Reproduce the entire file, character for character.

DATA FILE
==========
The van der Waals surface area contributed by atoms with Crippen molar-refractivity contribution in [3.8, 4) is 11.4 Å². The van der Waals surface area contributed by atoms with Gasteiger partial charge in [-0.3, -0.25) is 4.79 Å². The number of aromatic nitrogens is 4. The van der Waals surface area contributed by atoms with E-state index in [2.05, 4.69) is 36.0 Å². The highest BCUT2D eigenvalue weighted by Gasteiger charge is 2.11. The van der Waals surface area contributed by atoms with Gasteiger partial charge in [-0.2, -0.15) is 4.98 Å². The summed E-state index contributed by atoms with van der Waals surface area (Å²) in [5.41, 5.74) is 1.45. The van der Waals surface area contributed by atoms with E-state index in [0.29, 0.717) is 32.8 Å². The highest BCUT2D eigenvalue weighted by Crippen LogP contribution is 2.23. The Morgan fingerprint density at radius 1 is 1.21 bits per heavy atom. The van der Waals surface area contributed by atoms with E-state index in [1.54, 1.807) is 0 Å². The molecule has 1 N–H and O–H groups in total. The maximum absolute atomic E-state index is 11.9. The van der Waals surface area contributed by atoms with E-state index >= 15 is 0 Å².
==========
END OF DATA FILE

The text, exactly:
The van der Waals surface area contributed by atoms with Crippen molar-refractivity contribution in [3.8, 4) is 11.4 Å². The van der Waals surface area contributed by atoms with Gasteiger partial charge in [-0.3, -0.25) is 4.79 Å². The number of aromatic nitrogens is 4. The van der Waals surface area contributed by atoms with E-state index in [2.05, 4.69) is 36.0 Å². The highest BCUT2D eigenvalue weighted by Gasteiger charge is 2.11. The van der Waals surface area contributed by atoms with Gasteiger partial charge in [-0.2, -0.15) is 4.98 Å². The summed E-state index contributed by atoms with van der Waals surface area (Å²) in [5.41, 5.74) is 1.45. The van der Waals surface area contributed by atoms with E-state index in [0.29, 0.717) is 32.8 Å². The highest BCUT2D eigenvalue weighted by Crippen LogP contribution is 2.23. The Morgan fingerprint density at radius 1 is 1.21 bits per heavy atom. The van der Waals surface area contributed by atoms with E-state index in [1.54, 1.807) is 0 Å². The molecule has 1 N–H and O–H groups in total. The maximum absolute atomic E-state index is 11.9. The van der Waals surface area contributed by atoms with E-state index >= 15 is 0 Å².